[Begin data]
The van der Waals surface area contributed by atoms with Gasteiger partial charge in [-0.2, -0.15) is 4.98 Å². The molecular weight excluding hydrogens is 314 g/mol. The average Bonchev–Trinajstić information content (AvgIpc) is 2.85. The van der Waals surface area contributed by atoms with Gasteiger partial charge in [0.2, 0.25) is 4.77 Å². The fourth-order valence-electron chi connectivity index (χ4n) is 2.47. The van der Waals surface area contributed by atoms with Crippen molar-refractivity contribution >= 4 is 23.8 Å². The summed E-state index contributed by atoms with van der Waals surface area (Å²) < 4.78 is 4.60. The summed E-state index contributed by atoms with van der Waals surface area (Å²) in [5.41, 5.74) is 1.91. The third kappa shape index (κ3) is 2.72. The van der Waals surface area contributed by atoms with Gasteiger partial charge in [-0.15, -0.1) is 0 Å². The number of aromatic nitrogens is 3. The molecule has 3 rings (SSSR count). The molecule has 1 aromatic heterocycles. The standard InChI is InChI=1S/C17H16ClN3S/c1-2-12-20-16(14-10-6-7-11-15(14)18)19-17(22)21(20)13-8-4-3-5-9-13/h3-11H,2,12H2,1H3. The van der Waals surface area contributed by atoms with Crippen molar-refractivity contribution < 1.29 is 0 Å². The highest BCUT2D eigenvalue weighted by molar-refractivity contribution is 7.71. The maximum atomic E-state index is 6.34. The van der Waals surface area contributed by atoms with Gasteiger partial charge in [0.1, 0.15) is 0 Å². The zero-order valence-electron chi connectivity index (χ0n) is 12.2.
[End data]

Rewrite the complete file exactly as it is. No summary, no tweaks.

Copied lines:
The van der Waals surface area contributed by atoms with Gasteiger partial charge in [-0.2, -0.15) is 4.98 Å². The molecular weight excluding hydrogens is 314 g/mol. The average Bonchev–Trinajstić information content (AvgIpc) is 2.85. The van der Waals surface area contributed by atoms with Gasteiger partial charge in [0.2, 0.25) is 4.77 Å². The fourth-order valence-electron chi connectivity index (χ4n) is 2.47. The van der Waals surface area contributed by atoms with Crippen molar-refractivity contribution >= 4 is 23.8 Å². The summed E-state index contributed by atoms with van der Waals surface area (Å²) < 4.78 is 4.60. The summed E-state index contributed by atoms with van der Waals surface area (Å²) in [5.41, 5.74) is 1.91. The third kappa shape index (κ3) is 2.72. The van der Waals surface area contributed by atoms with Gasteiger partial charge in [-0.15, -0.1) is 0 Å². The number of aromatic nitrogens is 3. The molecule has 3 rings (SSSR count). The molecule has 1 aromatic heterocycles. The standard InChI is InChI=1S/C17H16ClN3S/c1-2-12-20-16(14-10-6-7-11-15(14)18)19-17(22)21(20)13-8-4-3-5-9-13/h3-11H,2,12H2,1H3. The van der Waals surface area contributed by atoms with Crippen molar-refractivity contribution < 1.29 is 0 Å². The highest BCUT2D eigenvalue weighted by molar-refractivity contribution is 7.71. The maximum atomic E-state index is 6.34. The van der Waals surface area contributed by atoms with Gasteiger partial charge in [0.1, 0.15) is 0 Å². The zero-order valence-electron chi connectivity index (χ0n) is 12.2.